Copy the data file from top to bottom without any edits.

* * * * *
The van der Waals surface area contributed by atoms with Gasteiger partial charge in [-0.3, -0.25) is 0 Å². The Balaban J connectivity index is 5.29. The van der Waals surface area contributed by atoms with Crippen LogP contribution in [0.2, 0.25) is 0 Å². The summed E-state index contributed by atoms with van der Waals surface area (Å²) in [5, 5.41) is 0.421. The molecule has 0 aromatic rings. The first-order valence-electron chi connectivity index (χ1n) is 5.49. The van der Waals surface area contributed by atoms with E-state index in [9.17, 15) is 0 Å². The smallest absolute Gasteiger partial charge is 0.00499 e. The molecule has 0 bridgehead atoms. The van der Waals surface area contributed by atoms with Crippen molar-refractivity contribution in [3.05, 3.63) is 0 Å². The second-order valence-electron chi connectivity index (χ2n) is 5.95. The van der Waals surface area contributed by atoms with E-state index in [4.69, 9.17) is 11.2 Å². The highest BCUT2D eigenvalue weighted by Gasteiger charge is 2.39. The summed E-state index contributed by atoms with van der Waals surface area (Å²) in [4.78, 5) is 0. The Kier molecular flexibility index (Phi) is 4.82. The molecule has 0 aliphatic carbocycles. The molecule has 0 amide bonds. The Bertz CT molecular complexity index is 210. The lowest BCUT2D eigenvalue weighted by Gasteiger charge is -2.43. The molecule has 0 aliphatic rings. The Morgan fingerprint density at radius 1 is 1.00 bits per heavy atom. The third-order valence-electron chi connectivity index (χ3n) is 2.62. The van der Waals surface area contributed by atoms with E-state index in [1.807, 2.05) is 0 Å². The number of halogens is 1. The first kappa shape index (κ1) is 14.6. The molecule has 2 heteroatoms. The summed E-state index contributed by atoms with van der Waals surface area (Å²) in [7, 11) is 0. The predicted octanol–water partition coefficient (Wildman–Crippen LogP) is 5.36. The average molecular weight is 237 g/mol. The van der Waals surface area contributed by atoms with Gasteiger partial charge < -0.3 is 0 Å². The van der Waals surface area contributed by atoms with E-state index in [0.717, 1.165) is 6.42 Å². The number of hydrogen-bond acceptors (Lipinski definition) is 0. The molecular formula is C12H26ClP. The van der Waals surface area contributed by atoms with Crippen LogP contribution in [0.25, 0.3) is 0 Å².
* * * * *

The van der Waals surface area contributed by atoms with Gasteiger partial charge in [-0.3, -0.25) is 0 Å². The Balaban J connectivity index is 5.29. The van der Waals surface area contributed by atoms with Crippen LogP contribution in [0.2, 0.25) is 0 Å². The summed E-state index contributed by atoms with van der Waals surface area (Å²) in [5, 5.41) is 0.421. The molecule has 0 aromatic rings. The first-order valence-electron chi connectivity index (χ1n) is 5.49. The van der Waals surface area contributed by atoms with E-state index in [9.17, 15) is 0 Å². The smallest absolute Gasteiger partial charge is 0.00499 e. The molecule has 0 bridgehead atoms. The van der Waals surface area contributed by atoms with Crippen molar-refractivity contribution in [3.05, 3.63) is 0 Å². The second-order valence-electron chi connectivity index (χ2n) is 5.95. The van der Waals surface area contributed by atoms with E-state index in [4.69, 9.17) is 11.2 Å². The highest BCUT2D eigenvalue weighted by Gasteiger charge is 2.39. The summed E-state index contributed by atoms with van der Waals surface area (Å²) in [4.78, 5) is 0. The Kier molecular flexibility index (Phi) is 4.82. The molecule has 0 aliphatic carbocycles. The molecule has 0 amide bonds. The Bertz CT molecular complexity index is 210. The lowest BCUT2D eigenvalue weighted by Gasteiger charge is -2.43. The molecule has 0 aliphatic rings. The Morgan fingerprint density at radius 1 is 1.00 bits per heavy atom. The third-order valence-electron chi connectivity index (χ3n) is 2.62. The van der Waals surface area contributed by atoms with E-state index in [1.807, 2.05) is 0 Å². The number of halogens is 1. The first kappa shape index (κ1) is 14.6. The molecule has 2 heteroatoms. The summed E-state index contributed by atoms with van der Waals surface area (Å²) in [7, 11) is 0. The predicted octanol–water partition coefficient (Wildman–Crippen LogP) is 5.36. The average molecular weight is 237 g/mol. The van der Waals surface area contributed by atoms with Gasteiger partial charge < -0.3 is 0 Å². The van der Waals surface area contributed by atoms with E-state index in [0.717, 1.165) is 6.42 Å². The number of hydrogen-bond acceptors (Lipinski definition) is 0. The molecular formula is C12H26ClP. The van der Waals surface area contributed by atoms with Crippen LogP contribution in [0.25, 0.3) is 0 Å².